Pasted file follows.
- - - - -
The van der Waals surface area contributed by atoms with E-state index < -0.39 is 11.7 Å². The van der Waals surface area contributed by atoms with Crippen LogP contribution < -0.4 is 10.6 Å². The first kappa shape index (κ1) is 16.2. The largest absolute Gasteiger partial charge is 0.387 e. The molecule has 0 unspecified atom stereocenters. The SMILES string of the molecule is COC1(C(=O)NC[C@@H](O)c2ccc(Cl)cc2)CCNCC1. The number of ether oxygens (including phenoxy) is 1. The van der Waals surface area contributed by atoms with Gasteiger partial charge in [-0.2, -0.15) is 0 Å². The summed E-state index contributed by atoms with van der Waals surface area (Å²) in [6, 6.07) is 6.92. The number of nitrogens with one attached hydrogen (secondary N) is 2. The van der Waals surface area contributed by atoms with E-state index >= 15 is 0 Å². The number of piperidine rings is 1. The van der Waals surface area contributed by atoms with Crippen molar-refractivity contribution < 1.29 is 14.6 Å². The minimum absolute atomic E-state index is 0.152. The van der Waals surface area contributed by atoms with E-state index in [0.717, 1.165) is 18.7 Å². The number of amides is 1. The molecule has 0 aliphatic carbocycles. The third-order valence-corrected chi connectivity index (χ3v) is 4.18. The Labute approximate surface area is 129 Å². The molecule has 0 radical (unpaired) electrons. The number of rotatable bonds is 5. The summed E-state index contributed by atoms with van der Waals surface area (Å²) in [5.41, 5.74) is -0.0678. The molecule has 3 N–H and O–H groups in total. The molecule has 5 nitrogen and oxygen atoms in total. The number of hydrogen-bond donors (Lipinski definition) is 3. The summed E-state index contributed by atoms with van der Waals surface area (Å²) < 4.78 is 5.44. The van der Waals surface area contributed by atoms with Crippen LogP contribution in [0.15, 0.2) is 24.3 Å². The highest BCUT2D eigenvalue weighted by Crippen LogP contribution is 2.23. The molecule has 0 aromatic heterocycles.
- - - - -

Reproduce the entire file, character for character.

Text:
The van der Waals surface area contributed by atoms with E-state index < -0.39 is 11.7 Å². The van der Waals surface area contributed by atoms with Crippen LogP contribution < -0.4 is 10.6 Å². The first kappa shape index (κ1) is 16.2. The largest absolute Gasteiger partial charge is 0.387 e. The molecule has 0 unspecified atom stereocenters. The SMILES string of the molecule is COC1(C(=O)NC[C@@H](O)c2ccc(Cl)cc2)CCNCC1. The number of ether oxygens (including phenoxy) is 1. The van der Waals surface area contributed by atoms with Gasteiger partial charge in [-0.2, -0.15) is 0 Å². The summed E-state index contributed by atoms with van der Waals surface area (Å²) in [6, 6.07) is 6.92. The number of nitrogens with one attached hydrogen (secondary N) is 2. The van der Waals surface area contributed by atoms with E-state index >= 15 is 0 Å². The number of piperidine rings is 1. The van der Waals surface area contributed by atoms with Crippen molar-refractivity contribution < 1.29 is 14.6 Å². The minimum absolute atomic E-state index is 0.152. The van der Waals surface area contributed by atoms with E-state index in [0.717, 1.165) is 18.7 Å². The number of amides is 1. The molecule has 0 aliphatic carbocycles. The third-order valence-corrected chi connectivity index (χ3v) is 4.18. The Labute approximate surface area is 129 Å². The molecule has 0 radical (unpaired) electrons. The number of rotatable bonds is 5. The summed E-state index contributed by atoms with van der Waals surface area (Å²) in [5.41, 5.74) is -0.0678. The molecule has 3 N–H and O–H groups in total. The molecule has 5 nitrogen and oxygen atoms in total. The number of hydrogen-bond donors (Lipinski definition) is 3. The summed E-state index contributed by atoms with van der Waals surface area (Å²) < 4.78 is 5.44. The van der Waals surface area contributed by atoms with Crippen LogP contribution in [0.15, 0.2) is 24.3 Å². The highest BCUT2D eigenvalue weighted by Crippen LogP contribution is 2.23. The molecule has 0 aromatic heterocycles.